• I highly recommend using block wiring or what some are calling power districts and you can find more on this subject here on BarstowRick.com:  Block Wiring
  • Wire size:    Most home layouts will do well with 18 or16 gauge wire.   The majority of  DCC enthusiast would recommend a bus line (Not Greyhound)  using 14 gauge wire or larger.
  • Quality of Wire:     Purchase a good quality wire for your layout, credit to David E.    Although difficult for me to gauge quality of wire there are qualified electrical technicians at various outlets who should be able to  answer and provide guidance appropriate to your needs.    Stay away from aluminum wire.
  • Routine maintenance is required.    Dirty track, dead spots, shorts all work negatively.     Make sure the system has continuity of current throughout the layout. 
  • All metals will oxidize… some more then others.     It’s easy to remove by simply cleaning  your track periodically.    
  • Do clean the wheels on the prime movers and locomotives.    I’d even  go so far as to clean all the wheels on your train cars as well.   Make it a part of your bi-annually (More often as needed)  routine maintenance.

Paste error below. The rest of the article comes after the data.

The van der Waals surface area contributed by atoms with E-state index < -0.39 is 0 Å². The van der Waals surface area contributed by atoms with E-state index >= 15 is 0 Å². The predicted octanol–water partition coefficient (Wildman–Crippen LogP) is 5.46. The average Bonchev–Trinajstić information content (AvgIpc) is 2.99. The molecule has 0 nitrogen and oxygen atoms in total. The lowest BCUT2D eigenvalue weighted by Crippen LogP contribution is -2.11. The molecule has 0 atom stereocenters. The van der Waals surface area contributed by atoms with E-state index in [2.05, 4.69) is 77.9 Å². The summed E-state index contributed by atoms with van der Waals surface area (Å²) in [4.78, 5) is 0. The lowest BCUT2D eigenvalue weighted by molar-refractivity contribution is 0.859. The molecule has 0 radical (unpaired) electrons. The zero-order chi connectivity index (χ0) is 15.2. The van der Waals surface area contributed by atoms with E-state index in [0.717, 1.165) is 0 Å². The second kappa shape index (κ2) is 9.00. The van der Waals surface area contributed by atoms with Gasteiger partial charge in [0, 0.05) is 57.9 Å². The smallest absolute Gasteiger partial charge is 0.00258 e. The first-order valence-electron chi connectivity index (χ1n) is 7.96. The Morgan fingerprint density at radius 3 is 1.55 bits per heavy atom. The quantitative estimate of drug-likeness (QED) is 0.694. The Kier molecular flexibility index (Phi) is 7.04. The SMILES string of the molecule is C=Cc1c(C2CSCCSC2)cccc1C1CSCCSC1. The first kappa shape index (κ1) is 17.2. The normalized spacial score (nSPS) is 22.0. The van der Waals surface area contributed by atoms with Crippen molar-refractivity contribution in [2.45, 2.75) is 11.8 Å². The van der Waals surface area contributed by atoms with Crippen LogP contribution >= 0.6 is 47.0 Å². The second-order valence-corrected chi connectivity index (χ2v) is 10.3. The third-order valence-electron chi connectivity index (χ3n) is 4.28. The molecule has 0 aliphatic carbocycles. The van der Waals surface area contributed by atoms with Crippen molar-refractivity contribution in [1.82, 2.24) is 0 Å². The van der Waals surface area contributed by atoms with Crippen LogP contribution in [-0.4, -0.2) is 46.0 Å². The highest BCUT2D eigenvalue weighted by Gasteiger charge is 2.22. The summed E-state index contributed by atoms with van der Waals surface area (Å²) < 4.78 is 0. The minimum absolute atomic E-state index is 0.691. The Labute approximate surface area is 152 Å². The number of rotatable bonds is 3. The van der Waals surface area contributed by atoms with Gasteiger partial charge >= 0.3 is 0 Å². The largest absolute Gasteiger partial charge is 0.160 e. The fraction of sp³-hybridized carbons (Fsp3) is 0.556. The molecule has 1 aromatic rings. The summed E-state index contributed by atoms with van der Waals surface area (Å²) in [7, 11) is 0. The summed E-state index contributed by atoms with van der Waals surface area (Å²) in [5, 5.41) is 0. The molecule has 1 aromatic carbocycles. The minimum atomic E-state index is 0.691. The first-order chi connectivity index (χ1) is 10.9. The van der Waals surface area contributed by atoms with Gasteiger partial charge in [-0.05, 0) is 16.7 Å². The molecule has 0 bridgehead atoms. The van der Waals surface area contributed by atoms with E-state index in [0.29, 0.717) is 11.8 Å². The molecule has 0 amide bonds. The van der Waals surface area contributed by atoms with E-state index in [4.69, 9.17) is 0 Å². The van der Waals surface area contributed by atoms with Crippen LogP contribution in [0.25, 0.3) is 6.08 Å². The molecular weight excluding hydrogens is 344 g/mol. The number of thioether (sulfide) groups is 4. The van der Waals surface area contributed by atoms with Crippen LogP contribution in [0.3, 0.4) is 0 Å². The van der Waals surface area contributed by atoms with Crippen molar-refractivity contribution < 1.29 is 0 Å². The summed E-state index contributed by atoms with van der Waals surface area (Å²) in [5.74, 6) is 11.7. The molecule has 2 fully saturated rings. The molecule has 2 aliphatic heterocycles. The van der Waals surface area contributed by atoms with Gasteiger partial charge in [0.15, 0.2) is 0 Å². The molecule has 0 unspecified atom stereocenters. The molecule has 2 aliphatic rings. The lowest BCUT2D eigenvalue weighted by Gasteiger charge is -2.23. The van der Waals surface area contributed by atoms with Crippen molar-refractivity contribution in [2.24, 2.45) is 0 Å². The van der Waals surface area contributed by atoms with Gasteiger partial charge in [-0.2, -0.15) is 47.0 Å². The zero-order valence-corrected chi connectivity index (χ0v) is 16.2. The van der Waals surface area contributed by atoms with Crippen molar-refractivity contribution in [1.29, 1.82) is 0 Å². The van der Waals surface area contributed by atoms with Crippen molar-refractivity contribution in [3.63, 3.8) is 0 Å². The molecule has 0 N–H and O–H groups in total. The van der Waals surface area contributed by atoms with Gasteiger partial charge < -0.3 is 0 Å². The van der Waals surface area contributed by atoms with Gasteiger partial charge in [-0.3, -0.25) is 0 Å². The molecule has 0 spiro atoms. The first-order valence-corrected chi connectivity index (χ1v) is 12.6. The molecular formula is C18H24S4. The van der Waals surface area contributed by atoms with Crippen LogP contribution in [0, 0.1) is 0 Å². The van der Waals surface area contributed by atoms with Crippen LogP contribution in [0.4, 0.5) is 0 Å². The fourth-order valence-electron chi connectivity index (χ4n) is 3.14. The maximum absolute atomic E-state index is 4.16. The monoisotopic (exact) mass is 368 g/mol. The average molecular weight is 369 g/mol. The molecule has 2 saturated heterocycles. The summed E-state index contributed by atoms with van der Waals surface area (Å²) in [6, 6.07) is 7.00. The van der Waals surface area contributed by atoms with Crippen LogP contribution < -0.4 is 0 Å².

• With most DCC systems you’ll find an instruction manual.    Toward the back you will find a section entitled “Trouble Shooting”.     You’ll find some of the answers you are looking for. You can also check DCC – Answering those difficult questions right here on BarstowRick.com.
Setting CV’s:
  • As David E. tells me, when setting the CV’s,  “You have to plow through it.”   Kind of like experimenting with it until you finally catch on.  Here on BarstowRick.com, you’ll find a chapter dedicated to Setting CV’s and another on Speed Matching.     Credit to David E. and a shout out of thanks to him for his extremely helpful contributions.   Feel free to check- out the two posts.     Some are in PDF format and you can download it to your computer and keep it on file for future reference.


“Environmental Build-up,”     New to Model Railroaders:  

Although the terminology “Environmental Build-up,” might be new to model railroaders, we’ve been cleaning brass and nickel silver  rails, for what seems like eternity,   uhh…err forever!   I’d like to be able to say  I coined  it… but the professional cleaning circles beat me to it.